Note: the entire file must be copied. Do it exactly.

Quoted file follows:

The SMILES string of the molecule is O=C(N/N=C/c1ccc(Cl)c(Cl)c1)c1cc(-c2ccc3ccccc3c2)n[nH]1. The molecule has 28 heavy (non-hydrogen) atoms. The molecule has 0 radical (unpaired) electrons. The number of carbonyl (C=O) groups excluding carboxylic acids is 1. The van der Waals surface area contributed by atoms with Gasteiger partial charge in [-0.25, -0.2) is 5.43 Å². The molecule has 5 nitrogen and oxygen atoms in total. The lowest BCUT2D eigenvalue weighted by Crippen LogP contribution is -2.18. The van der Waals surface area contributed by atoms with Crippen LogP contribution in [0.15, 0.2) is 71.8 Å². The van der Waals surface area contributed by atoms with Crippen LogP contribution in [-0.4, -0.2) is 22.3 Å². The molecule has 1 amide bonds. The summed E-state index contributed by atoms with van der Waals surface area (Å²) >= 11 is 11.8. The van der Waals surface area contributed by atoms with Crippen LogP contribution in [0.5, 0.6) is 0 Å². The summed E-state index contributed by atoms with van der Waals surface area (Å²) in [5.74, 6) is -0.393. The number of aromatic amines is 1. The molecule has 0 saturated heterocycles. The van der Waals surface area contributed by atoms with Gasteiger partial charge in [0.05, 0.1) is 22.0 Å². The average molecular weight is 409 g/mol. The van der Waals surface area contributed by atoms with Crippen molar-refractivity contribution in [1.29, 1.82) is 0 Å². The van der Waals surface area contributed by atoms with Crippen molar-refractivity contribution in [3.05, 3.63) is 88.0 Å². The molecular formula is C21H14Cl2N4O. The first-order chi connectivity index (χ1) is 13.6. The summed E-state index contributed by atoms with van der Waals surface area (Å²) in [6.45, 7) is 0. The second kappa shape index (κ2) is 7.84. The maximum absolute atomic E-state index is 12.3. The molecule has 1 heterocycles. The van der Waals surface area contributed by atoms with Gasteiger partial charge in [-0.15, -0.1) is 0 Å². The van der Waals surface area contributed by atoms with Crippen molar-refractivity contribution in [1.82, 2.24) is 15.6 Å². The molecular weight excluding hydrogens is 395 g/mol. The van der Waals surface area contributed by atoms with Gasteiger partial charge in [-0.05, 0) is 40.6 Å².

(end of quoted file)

The SMILES string of the molecule is O=C(N/N=C/c1ccc(Cl)c(Cl)c1)c1cc(-c2ccc3ccccc3c2)n[nH]1. The molecule has 28 heavy (non-hydrogen) atoms. The molecule has 0 radical (unpaired) electrons. The number of carbonyl (C=O) groups excluding carboxylic acids is 1. The van der Waals surface area contributed by atoms with Gasteiger partial charge in [-0.25, -0.2) is 5.43 Å². The molecule has 5 nitrogen and oxygen atoms in total. The lowest BCUT2D eigenvalue weighted by Crippen LogP contribution is -2.18. The van der Waals surface area contributed by atoms with Crippen LogP contribution in [0.15, 0.2) is 71.8 Å². The van der Waals surface area contributed by atoms with Crippen LogP contribution in [-0.4, -0.2) is 22.3 Å². The molecule has 1 amide bonds. The summed E-state index contributed by atoms with van der Waals surface area (Å²) >= 11 is 11.8. The van der Waals surface area contributed by atoms with Crippen LogP contribution in [0.5, 0.6) is 0 Å². The summed E-state index contributed by atoms with van der Waals surface area (Å²) in [5.74, 6) is -0.393. The number of aromatic amines is 1. The molecule has 0 saturated heterocycles. The van der Waals surface area contributed by atoms with Gasteiger partial charge in [0.05, 0.1) is 22.0 Å². The average molecular weight is 409 g/mol. The van der Waals surface area contributed by atoms with Crippen molar-refractivity contribution in [1.29, 1.82) is 0 Å². The van der Waals surface area contributed by atoms with Crippen molar-refractivity contribution in [3.05, 3.63) is 88.0 Å². The molecular formula is C21H14Cl2N4O. The first-order chi connectivity index (χ1) is 13.6. The summed E-state index contributed by atoms with van der Waals surface area (Å²) in [6.45, 7) is 0. The second kappa shape index (κ2) is 7.84. The maximum absolute atomic E-state index is 12.3. The molecule has 1 heterocycles. The van der Waals surface area contributed by atoms with Gasteiger partial charge in [-0.15, -0.1) is 0 Å². The van der Waals surface area contributed by atoms with Crippen molar-refractivity contribution in [1.82, 2.24) is 15.6 Å². The molecular weight excluding hydrogens is 395 g/mol. The van der Waals surface area contributed by atoms with Gasteiger partial charge in [-0.05, 0) is 40.6 Å².